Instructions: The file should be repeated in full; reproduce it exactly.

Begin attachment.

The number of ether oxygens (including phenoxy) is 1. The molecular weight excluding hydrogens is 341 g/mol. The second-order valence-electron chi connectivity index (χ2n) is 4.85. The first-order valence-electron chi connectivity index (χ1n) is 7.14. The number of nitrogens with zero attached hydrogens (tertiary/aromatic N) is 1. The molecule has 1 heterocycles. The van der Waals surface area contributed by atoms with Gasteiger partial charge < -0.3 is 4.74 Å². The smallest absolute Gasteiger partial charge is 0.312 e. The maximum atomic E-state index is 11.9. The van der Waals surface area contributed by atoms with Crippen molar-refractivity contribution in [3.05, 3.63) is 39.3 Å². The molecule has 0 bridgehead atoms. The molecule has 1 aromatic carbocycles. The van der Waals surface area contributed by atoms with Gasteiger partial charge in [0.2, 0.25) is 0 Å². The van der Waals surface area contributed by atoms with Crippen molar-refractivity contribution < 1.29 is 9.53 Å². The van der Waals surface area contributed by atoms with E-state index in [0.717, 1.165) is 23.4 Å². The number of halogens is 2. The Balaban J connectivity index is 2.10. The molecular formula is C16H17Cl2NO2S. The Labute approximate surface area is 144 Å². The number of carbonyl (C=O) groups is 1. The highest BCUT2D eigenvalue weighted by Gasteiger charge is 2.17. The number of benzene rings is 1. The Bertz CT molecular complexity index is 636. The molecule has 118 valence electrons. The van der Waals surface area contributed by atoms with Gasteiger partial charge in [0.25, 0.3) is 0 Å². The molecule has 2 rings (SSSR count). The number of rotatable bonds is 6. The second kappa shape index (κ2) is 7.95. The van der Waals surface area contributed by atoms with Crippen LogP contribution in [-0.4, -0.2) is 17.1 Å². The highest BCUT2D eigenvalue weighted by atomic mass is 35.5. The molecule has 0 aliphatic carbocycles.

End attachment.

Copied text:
The number of ether oxygens (including phenoxy) is 1. The molecular weight excluding hydrogens is 341 g/mol. The second-order valence-electron chi connectivity index (χ2n) is 4.85. The first-order valence-electron chi connectivity index (χ1n) is 7.14. The number of nitrogens with zero attached hydrogens (tertiary/aromatic N) is 1. The molecule has 1 heterocycles. The van der Waals surface area contributed by atoms with Gasteiger partial charge < -0.3 is 4.74 Å². The smallest absolute Gasteiger partial charge is 0.312 e. The maximum atomic E-state index is 11.9. The van der Waals surface area contributed by atoms with Crippen molar-refractivity contribution in [3.05, 3.63) is 39.3 Å². The molecule has 0 bridgehead atoms. The molecule has 1 aromatic carbocycles. The van der Waals surface area contributed by atoms with Gasteiger partial charge in [0.2, 0.25) is 0 Å². The van der Waals surface area contributed by atoms with Crippen molar-refractivity contribution < 1.29 is 9.53 Å². The van der Waals surface area contributed by atoms with E-state index in [0.717, 1.165) is 23.4 Å². The number of halogens is 2. The Balaban J connectivity index is 2.10. The molecular formula is C16H17Cl2NO2S. The Labute approximate surface area is 144 Å². The number of carbonyl (C=O) groups is 1. The highest BCUT2D eigenvalue weighted by Gasteiger charge is 2.17. The number of benzene rings is 1. The Bertz CT molecular complexity index is 636. The molecule has 118 valence electrons. The van der Waals surface area contributed by atoms with Gasteiger partial charge in [0.25, 0.3) is 0 Å². The molecule has 2 rings (SSSR count). The number of rotatable bonds is 6. The second kappa shape index (κ2) is 7.95. The van der Waals surface area contributed by atoms with Crippen LogP contribution in [-0.4, -0.2) is 17.1 Å². The highest BCUT2D eigenvalue weighted by atomic mass is 35.5. The molecule has 0 aliphatic carbocycles.